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Earthquake in Chile
Maryknoll sisters among those providing aid

Sr. Jeanne Rancourt with Luz and Osvaldo Sepulveda in their destroyed home. Several weeks later, she joins them again in the new house she helped them obtain from the government.

Maryknoll, NY — Six Maryknoll Sisters currently serving in mission in Chile, in Santiago and Coelemu, now turn their attention to helping provide relief for those affected by the massive earthquake of Feb. 27. While their ministries usually are with women and the elderly, they now work with colleagues to assess the damage and determine how to provide for those in need.

Two Maryknoll Sisters, Sr. Jeanne Rancourt and Sr. Cecilia Santos, work in Coelemu in Central Chile, the area most affected by the earthquake. The town is only 30 minutes away from Concepción, closest to the epicenter of the 8.8 earthquake (on the Richter scale). Sr. Cecelia, who has served here for 28 years, said “much of Coelemu has been destroyed.” Communication and roads were cut with the earthquake and the tsunami that followed soon after severely affected the coastal area.

The home for the elderly that Sr. Cecilia helps run with Sr. Jeanne was damaged in the quake, but no one was injured. They’re still assessing the structural damage and how it can be repaired. Sr. Jeanne reported the elderly in their home were so scared that they slept in their wheelchairs the first few nights for safety. Some of them had lived through four major earthquakes. The kitchen of their home will have to be rebuilt. “The Chileans are a resilient people,” she said, “now begins the reconstruction.”

The other four sisters’ missions are in the Santiago area, where the quake registered 8.5. Sr. Linda Donovan works with the Chilean Conference of Religious in formation programs for young religious while Sr. Kathy Gilfeather is in mentoring young researchers and helping them keep abreast of current affairs and the Church worldwide. Sr. Linda reported that there were still many aftershocks to the quake and many damaged buildings continue to weaken and fall. “Rubble covers large areas and whole streets are cordoned off,” Sr. Kathy said. “Although international aid was slow in arriving” Sr. Linda added, ”now it is coming in from everywhere.”

In addition, a special project with the country took place last weekend to raise money through a telethon to build thousands of homes. The Church is helping coordinate aid through Caritas, a Catholic Aid agency. “This is the best part of solidarity” she said, “we all feel a part of.” The downside has been ransacking of stores and hoarding of goods and supplies. “Chile is still in the throes of “band-aid” solutions, the rebuilding will mean years of work ahead.”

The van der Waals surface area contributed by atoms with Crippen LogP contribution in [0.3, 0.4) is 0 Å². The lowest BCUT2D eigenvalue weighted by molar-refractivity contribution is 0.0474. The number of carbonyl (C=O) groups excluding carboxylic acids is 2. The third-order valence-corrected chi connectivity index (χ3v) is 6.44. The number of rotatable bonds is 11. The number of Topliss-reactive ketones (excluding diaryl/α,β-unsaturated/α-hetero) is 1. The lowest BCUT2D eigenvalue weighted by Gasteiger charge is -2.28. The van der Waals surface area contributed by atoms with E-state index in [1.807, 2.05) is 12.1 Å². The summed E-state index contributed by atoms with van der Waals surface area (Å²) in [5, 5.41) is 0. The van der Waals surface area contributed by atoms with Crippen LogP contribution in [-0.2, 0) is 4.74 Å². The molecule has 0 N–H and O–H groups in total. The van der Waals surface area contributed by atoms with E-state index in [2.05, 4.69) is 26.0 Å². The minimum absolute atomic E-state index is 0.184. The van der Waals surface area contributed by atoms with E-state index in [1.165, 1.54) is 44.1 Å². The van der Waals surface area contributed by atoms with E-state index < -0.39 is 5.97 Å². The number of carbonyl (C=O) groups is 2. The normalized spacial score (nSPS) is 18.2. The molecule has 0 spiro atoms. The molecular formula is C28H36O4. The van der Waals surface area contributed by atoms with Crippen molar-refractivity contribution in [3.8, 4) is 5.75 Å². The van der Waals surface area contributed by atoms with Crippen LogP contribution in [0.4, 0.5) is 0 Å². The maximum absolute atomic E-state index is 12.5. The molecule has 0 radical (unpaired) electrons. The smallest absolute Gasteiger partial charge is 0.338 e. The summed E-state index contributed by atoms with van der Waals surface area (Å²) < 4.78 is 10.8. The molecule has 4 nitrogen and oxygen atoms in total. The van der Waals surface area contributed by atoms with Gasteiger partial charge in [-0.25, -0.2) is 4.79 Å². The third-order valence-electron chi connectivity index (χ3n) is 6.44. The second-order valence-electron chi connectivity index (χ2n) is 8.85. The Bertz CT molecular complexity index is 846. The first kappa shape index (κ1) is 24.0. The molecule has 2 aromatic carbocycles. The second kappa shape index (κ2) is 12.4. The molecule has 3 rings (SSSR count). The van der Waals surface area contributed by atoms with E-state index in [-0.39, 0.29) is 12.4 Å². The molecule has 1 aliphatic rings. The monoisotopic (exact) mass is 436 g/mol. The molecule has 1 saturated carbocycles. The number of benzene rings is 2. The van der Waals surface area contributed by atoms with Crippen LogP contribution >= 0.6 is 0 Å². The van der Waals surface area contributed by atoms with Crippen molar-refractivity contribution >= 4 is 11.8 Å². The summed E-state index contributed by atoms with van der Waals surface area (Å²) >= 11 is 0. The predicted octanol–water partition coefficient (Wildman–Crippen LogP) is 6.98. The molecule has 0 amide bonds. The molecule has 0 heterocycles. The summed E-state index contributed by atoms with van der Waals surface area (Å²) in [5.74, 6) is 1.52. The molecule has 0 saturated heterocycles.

Two other sisters also work in the Santiago area. Sr. Mary Tracy visits the homebound sick and elderly and the residents of a very poor nursing home, while Sr. Helen Carpenter helped develop Casa Malen, a center that provides programs for poor women, helping them deal with stresses of political and familial violence. Casa Malen was damaged as well in the earthquake.

Sr. Jeanne Rancourt, who returned to her mission in Coelemu last year after serving the congregation on its leadership team in New York for several years, is again involved in running the home for the abandoned elderly, as well as looking after their health care. Both Sr. Jeanne and Sr. Cecelia have helped families obtain temporary shelter. Sr. Jeanne visited Luz and Osvaldo Sepulveda, both in their 70s, in their destroyed home. Several weeks later, she joins them again in their new house she helped them obtain from the government. Sr. Jeanne responds to whatever comes in the day, saying "One never knows who will knock on the door."

For more on the work of the sisters in Chile and how to help them after the earthquake, visit www.maryknollsisters.org.